Solar eclipse of September 21, 1922

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Solar eclipse of September 21, 1922
SE1922Sep21T.png
Map
Type of eclipse
Nature Total
Gamma -0.213
Magnitude 1.0678
Maximum eclipse
Duration 5m 59s
Coordinates 10.7S 104.5E
Max. width of band 226 km
Times (UTC)
Greatest eclipse 4:40:31
References
Saros 133 (40 of 72)
Catalog # (SE5000) 9333

A total solar eclipse occurred on September 21, 1922.

This eclipse started in Africa and covered the whole Indian Ocean and Australia. Two large scientific expeditions investigated Einstein's theory of relativity.[1]

A solar eclipse occurs when the Moon passes between Earth and the Sun, thereby totally or partly obscuring the image of the Sun for a viewer on Earth. A total solar eclipse occurs when the Moon's apparent diameter is larger than the Sun, blocking all direct sunlight, turning day into darkness. Totality occurs in a narrow path across the surface of the Earth, while a partial solar eclipse will be visible over a region thousands of kilometres wide.

Related eclipses[edit]

Solar eclipses 1921-1924[edit]

Each member in a semester series of solar eclipses repeats approximately every 177 days and 4 hours (a semester) at alternating nodes of the Moon's orbit.

Solar eclipse series sets from 1921-1924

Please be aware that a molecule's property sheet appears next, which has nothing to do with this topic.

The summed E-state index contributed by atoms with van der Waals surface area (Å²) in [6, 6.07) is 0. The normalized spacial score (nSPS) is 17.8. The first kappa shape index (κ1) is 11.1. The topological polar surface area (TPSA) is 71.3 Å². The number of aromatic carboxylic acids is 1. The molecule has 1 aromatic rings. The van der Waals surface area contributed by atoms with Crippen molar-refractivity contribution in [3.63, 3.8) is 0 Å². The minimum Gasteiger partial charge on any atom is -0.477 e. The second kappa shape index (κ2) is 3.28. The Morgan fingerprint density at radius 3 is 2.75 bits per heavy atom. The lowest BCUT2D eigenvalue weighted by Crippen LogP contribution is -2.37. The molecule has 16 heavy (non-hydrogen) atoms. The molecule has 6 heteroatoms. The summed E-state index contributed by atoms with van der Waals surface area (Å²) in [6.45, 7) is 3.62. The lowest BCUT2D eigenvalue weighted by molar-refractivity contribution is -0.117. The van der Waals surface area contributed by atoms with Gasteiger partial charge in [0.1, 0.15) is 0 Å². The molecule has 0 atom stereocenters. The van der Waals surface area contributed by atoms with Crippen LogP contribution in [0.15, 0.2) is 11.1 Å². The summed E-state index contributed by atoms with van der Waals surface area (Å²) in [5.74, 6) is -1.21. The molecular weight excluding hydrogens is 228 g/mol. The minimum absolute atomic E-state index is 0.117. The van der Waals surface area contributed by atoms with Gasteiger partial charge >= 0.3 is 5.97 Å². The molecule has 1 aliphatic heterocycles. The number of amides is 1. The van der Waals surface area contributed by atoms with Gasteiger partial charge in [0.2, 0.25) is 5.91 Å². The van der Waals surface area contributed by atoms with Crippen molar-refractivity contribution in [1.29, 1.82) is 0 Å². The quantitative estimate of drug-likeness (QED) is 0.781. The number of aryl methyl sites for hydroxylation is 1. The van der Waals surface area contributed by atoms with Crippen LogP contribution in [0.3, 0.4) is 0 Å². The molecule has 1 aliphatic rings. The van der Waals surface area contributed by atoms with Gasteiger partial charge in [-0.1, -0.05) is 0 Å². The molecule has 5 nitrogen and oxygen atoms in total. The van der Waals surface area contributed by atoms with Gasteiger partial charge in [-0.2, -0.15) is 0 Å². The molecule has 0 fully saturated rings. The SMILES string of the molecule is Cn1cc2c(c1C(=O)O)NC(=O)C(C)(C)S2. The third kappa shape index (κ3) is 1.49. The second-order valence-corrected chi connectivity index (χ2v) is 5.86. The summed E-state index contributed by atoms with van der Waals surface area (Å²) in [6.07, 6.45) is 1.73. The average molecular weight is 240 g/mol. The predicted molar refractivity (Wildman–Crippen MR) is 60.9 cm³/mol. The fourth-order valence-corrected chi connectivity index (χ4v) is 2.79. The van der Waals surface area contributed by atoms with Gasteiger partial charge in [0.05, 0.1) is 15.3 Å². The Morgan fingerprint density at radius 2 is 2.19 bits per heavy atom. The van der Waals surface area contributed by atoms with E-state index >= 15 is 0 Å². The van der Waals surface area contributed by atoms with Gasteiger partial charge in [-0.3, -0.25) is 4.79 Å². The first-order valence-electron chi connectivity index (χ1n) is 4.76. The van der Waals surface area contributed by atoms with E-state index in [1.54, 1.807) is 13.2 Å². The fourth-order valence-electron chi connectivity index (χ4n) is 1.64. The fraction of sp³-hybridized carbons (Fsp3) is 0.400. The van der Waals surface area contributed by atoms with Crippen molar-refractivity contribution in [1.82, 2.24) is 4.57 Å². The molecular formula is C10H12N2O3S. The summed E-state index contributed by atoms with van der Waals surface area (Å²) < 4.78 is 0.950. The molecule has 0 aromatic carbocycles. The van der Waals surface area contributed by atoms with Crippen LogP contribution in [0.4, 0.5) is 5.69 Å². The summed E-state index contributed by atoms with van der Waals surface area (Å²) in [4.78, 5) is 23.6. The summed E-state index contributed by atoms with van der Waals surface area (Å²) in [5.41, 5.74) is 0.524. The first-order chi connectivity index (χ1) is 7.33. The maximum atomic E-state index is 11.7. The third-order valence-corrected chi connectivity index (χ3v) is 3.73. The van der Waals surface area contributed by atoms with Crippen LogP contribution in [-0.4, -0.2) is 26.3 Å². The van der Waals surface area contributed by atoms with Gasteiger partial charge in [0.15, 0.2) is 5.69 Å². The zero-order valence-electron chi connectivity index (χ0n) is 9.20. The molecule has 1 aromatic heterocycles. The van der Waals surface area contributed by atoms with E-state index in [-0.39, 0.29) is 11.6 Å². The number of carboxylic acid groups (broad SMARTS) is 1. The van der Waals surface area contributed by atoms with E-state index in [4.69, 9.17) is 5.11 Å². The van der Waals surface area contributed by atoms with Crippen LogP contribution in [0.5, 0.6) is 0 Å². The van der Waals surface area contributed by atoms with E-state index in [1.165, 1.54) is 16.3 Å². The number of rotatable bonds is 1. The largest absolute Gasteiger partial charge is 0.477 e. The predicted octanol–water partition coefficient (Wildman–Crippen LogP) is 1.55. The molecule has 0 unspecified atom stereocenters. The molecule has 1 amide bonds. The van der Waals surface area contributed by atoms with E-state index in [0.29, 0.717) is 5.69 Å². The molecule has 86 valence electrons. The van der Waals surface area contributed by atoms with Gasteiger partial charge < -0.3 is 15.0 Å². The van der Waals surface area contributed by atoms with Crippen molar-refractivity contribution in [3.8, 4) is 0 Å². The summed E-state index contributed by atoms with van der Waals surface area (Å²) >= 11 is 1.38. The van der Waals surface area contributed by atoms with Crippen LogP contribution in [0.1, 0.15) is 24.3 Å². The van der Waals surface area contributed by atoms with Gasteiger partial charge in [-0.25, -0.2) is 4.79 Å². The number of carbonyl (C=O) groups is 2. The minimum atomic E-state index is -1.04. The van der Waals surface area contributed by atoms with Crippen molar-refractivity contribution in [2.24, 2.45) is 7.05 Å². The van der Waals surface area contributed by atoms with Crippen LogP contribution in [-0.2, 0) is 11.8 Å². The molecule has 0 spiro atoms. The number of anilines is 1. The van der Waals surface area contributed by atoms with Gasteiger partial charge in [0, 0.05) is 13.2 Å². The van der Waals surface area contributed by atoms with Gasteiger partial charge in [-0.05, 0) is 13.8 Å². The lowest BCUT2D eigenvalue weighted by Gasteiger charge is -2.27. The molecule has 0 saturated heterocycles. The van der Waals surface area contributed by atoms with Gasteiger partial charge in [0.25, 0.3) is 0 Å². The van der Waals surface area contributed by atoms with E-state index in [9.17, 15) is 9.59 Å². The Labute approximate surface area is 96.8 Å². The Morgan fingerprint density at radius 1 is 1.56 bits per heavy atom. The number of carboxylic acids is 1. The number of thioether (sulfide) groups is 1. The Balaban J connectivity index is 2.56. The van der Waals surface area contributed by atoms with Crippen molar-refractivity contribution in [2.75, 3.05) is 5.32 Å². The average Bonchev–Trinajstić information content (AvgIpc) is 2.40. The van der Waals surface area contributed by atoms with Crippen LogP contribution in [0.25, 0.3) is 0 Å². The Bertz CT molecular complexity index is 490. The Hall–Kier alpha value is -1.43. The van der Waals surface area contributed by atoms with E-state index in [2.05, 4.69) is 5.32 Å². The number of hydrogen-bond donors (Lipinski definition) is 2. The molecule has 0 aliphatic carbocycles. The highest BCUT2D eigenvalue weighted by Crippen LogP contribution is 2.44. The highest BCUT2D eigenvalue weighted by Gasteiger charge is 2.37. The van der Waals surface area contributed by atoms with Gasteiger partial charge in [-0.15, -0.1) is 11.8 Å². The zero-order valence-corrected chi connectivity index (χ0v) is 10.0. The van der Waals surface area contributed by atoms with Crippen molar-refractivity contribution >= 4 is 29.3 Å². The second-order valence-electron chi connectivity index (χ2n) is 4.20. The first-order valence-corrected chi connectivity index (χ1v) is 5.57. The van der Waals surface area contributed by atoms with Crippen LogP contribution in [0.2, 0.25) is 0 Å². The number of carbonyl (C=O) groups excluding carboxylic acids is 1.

Ascending node   Descending node
118 April 8, 1921
SE1921Apr08A.png
Annular
123 October 1, 1921
SE1921Oct01T.png
Total
128 March 28, 1922
SE1922Mar28A.png
Annular
133 September 21, 1922
SE1922Sep21T.png
Total
138 March 17, 1923
SE1923Mar17A.png
Annular
143 September 10, 1923
SE1923Sep10T.png
Total
148 March 5, 1924
SE1924Mar05P.png
Partial
153 August 30, 1924
SE1924Aug30P.png
Partial

Saros 133[edit]

Solar Saros 133, repeating every 18 years, 11 days, contains 72 events. The series started with a partial solar eclipse on July 13, 1219. It contains annular eclipses from November 20, 1435, through January 13, 1526, with a hybrid eclipse on January 24, 1544. It has total eclipses from February 3, 1562, through June 21, 2373. The series ends at member 72 as a partial eclipse on September 5, 2499. The longest duration of totality was 6 minutes, 50 seconds on August 7, 1850.[2] The total eclipses of this saros series are getting shorter and farther south with each iteration.

Series members 30-49 occur between 1742 and 2100
30 31 32
June 3, 1742 June 13, 1760 SE1778Jun24T.png
June 24, 1778
33 34 35
July 4, 1796 July 17, 1814 July 27, 1832
36 37 38
August 7, 1850 SE1868Aug18T.png
August 18, 1868
SE1886Aug29T.png
August 29, 1886
39 40 41
SE1904Sep09T.png
September 9, 1904
SE1922Sep21T.png
September 21, 1922
SE1940Oct01T.png
October 1, 1940
42 43 44
SE1958Oct12T.png
October 12, 1958
SE1976Oct23T.png
October 23, 1976
SE1994Nov03T.png
November 3, 1994
45 46 47
SE2012Nov13T.png
November 13, 2012
SE2030Nov25T.png
November 25, 2030
SE2048Dec05T.png
December 5, 2048
48 49 50
SE2066Dec17T.png
December 17, 2066
SE2084Dec27T.png
December 27, 2084
January 8, 2103

References[edit]

External links[edit]